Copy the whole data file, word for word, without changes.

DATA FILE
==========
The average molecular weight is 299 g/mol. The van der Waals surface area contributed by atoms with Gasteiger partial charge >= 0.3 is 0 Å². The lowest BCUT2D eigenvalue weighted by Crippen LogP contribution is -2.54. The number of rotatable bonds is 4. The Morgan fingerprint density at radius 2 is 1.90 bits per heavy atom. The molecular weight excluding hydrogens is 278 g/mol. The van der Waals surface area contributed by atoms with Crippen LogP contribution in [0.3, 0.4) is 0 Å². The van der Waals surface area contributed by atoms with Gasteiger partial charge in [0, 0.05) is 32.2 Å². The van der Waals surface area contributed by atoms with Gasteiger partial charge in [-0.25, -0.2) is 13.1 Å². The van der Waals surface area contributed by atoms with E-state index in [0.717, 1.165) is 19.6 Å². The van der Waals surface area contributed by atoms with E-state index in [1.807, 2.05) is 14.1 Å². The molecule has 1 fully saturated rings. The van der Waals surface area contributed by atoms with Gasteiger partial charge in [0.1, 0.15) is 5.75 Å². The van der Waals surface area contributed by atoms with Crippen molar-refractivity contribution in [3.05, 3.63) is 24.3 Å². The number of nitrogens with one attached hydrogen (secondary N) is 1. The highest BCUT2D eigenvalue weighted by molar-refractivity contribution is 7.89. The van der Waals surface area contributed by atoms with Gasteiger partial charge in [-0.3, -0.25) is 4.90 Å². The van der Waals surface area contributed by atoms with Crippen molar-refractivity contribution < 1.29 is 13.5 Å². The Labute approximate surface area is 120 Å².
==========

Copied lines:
The average molecular weight is 299 g/mol. The van der Waals surface area contributed by atoms with Gasteiger partial charge >= 0.3 is 0 Å². The lowest BCUT2D eigenvalue weighted by Crippen LogP contribution is -2.54. The number of rotatable bonds is 4. The Morgan fingerprint density at radius 2 is 1.90 bits per heavy atom. The molecular weight excluding hydrogens is 278 g/mol. The van der Waals surface area contributed by atoms with Crippen LogP contribution in [0.3, 0.4) is 0 Å². The van der Waals surface area contributed by atoms with Gasteiger partial charge in [0, 0.05) is 32.2 Å². The van der Waals surface area contributed by atoms with Gasteiger partial charge in [-0.25, -0.2) is 13.1 Å². The van der Waals surface area contributed by atoms with E-state index in [0.717, 1.165) is 19.6 Å². The van der Waals surface area contributed by atoms with E-state index in [1.807, 2.05) is 14.1 Å². The molecule has 1 fully saturated rings. The van der Waals surface area contributed by atoms with Gasteiger partial charge in [0.1, 0.15) is 5.75 Å². The van der Waals surface area contributed by atoms with Crippen molar-refractivity contribution in [3.05, 3.63) is 24.3 Å². The number of nitrogens with one attached hydrogen (secondary N) is 1. The highest BCUT2D eigenvalue weighted by molar-refractivity contribution is 7.89. The van der Waals surface area contributed by atoms with Gasteiger partial charge in [-0.3, -0.25) is 4.90 Å². The van der Waals surface area contributed by atoms with Crippen molar-refractivity contribution < 1.29 is 13.5 Å². The Labute approximate surface area is 120 Å².